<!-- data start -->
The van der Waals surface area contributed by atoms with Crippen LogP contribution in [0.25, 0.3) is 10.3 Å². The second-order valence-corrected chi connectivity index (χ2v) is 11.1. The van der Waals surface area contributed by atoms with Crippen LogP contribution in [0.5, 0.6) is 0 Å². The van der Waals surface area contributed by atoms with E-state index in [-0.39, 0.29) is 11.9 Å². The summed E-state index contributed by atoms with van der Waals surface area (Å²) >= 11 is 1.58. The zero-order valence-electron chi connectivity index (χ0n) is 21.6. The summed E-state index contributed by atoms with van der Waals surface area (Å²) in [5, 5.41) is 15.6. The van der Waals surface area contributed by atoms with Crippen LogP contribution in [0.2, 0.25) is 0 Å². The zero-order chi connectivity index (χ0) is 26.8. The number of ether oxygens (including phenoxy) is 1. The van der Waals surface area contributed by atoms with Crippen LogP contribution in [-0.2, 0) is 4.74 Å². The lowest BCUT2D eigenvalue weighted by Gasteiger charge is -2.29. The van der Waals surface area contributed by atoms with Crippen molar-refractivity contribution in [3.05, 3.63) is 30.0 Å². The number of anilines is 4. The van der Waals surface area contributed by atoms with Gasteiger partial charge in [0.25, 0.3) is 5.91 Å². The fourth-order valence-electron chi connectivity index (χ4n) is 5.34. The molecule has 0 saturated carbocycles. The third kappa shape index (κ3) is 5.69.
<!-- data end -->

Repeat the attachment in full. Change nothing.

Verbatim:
The van der Waals surface area contributed by atoms with Crippen LogP contribution in [0.25, 0.3) is 10.3 Å². The second-order valence-corrected chi connectivity index (χ2v) is 11.1. The van der Waals surface area contributed by atoms with Crippen LogP contribution in [0.5, 0.6) is 0 Å². The van der Waals surface area contributed by atoms with E-state index in [-0.39, 0.29) is 11.9 Å². The summed E-state index contributed by atoms with van der Waals surface area (Å²) >= 11 is 1.58. The zero-order valence-electron chi connectivity index (χ0n) is 21.6. The summed E-state index contributed by atoms with van der Waals surface area (Å²) in [5, 5.41) is 15.6. The van der Waals surface area contributed by atoms with Crippen LogP contribution in [0.2, 0.25) is 0 Å². The zero-order chi connectivity index (χ0) is 26.8. The number of ether oxygens (including phenoxy) is 1. The van der Waals surface area contributed by atoms with Crippen LogP contribution in [-0.2, 0) is 4.74 Å². The lowest BCUT2D eigenvalue weighted by Gasteiger charge is -2.29. The van der Waals surface area contributed by atoms with Crippen molar-refractivity contribution in [3.05, 3.63) is 30.0 Å². The number of anilines is 4. The van der Waals surface area contributed by atoms with Gasteiger partial charge in [0.25, 0.3) is 5.91 Å². The fourth-order valence-electron chi connectivity index (χ4n) is 5.34. The molecule has 0 saturated carbocycles. The third kappa shape index (κ3) is 5.69.